Global policy report says many cancers preventable

Over 40% of colon and breast cancer cases in some countries are preventable through healthy patterns of diet, physical activity and weight maintenance, according to estimates in a report that has set out recommendations for policies and actions to prevent cancer.

The report, Policy and Action for Cancer Prevention, published by the World Cancer Research Fund (WCRF) and American Institute for Cancer Research (AICR), has estimated about 43% of colon cancer cases and 42% of breast cancer cases in the UK could be prevented in this way.

The overall message of the report is that all sections of society from governments to households should make public health and cancer prevention in particular, a higher priority. It includes estimates on the proportion of cancer cases that could be prevented through diet, physical activity and weight that demonstrate how important the issue is.

The estimates for the US are that 45% of colon cancer cases and 38% of breast cancer cases are preventable by these means. The report has also estimated the preventability of cancer in China and Brazil, which represent low and middle-income countries, respectively.

The overall estimate is about a third of the most common cancers in high-income countries and a quarter in lowerincome countries could be prevented. These figures do not include smoking, which alone accounts for about a third of cancers.

Professor Sir Michael Marmot, Chair of the Panel, said: “This report shows by making relatively straightforward changes, we could significantly reduce the number of cancer cases around the world.”

● The report can be downloaded at www.dietandcancerreport.org

ReNeuron gains approval for stem cell trial for stroke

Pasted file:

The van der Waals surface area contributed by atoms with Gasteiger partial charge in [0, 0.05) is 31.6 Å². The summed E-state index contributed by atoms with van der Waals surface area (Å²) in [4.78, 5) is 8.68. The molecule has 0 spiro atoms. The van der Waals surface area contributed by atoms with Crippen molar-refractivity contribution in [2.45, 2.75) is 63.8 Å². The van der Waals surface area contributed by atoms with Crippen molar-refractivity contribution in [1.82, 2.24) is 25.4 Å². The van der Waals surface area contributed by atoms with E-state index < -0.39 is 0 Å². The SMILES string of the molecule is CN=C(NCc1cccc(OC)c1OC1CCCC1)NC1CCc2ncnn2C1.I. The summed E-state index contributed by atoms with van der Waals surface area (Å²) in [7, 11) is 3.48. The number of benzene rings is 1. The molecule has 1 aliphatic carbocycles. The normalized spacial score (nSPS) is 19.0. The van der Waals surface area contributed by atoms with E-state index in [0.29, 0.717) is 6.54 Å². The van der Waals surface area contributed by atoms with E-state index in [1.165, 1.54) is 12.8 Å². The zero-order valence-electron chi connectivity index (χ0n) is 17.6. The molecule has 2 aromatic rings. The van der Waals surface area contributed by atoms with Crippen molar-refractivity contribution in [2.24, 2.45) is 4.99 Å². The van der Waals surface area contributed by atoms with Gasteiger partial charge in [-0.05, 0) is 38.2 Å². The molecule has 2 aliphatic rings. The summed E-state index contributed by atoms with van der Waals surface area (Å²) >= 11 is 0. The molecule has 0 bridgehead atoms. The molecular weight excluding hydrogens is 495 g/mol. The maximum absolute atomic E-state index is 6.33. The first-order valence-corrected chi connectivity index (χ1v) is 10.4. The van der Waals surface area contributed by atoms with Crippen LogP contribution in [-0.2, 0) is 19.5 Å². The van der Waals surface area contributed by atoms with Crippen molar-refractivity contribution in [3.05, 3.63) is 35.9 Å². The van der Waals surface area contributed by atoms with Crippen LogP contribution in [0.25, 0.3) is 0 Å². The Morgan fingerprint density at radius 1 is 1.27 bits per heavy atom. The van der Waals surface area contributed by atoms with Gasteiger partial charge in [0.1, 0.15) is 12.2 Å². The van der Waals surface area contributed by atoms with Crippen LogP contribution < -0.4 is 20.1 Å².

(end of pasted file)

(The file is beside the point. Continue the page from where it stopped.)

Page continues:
Britain-based ReNeuron Group has received approval from the UK Medicines and Healthcare Products Regulatory Agency (MHRA) to commence a firstin- man clinical trial using stem cells for the treatment of patients who have been left disabled by an ischaemic stroke, the most common form of the condition. Stroke is the third largest cause of death and the single largest cause of adult disability in the Developed World.

In this ground-breaking Phase I trial using expanded neural stem cells, stroke patients will be treated with ReNeuron’s ReN001 stem cell therapy at the Institute of Neurological Sciences, Southern General Hospital, Greater Glasgow and Clyde NHS Board. The Principal Investigator for the trial is Dr Keith Muir, Senior Lecturer in Neurology at the University of Glasgow. MHRA approval for the trial has been given subject to provision of data both from an ongoing pre-clinical study and from the long term followup of trial participants.

The trial is designed primarily to test the safety profile of ReN001 in ischaemic stroke patients at a range of cell doses, but a number of efficacy measures will also be evaluated over the course of the trial. The ReN001 cells will be administered by direct injection into the affected region of the brain in a straightforward surgical procedure. Importantly, the nature of the procedure and the characteristics of the ReN001 cells mean that the patients will not require immunosuppression following treatment, thus eliminating the safety risks typically associated with immunosuppression regimens. Patients in the trial will be monitored for one year, with longer term followup procedures in place thereafter.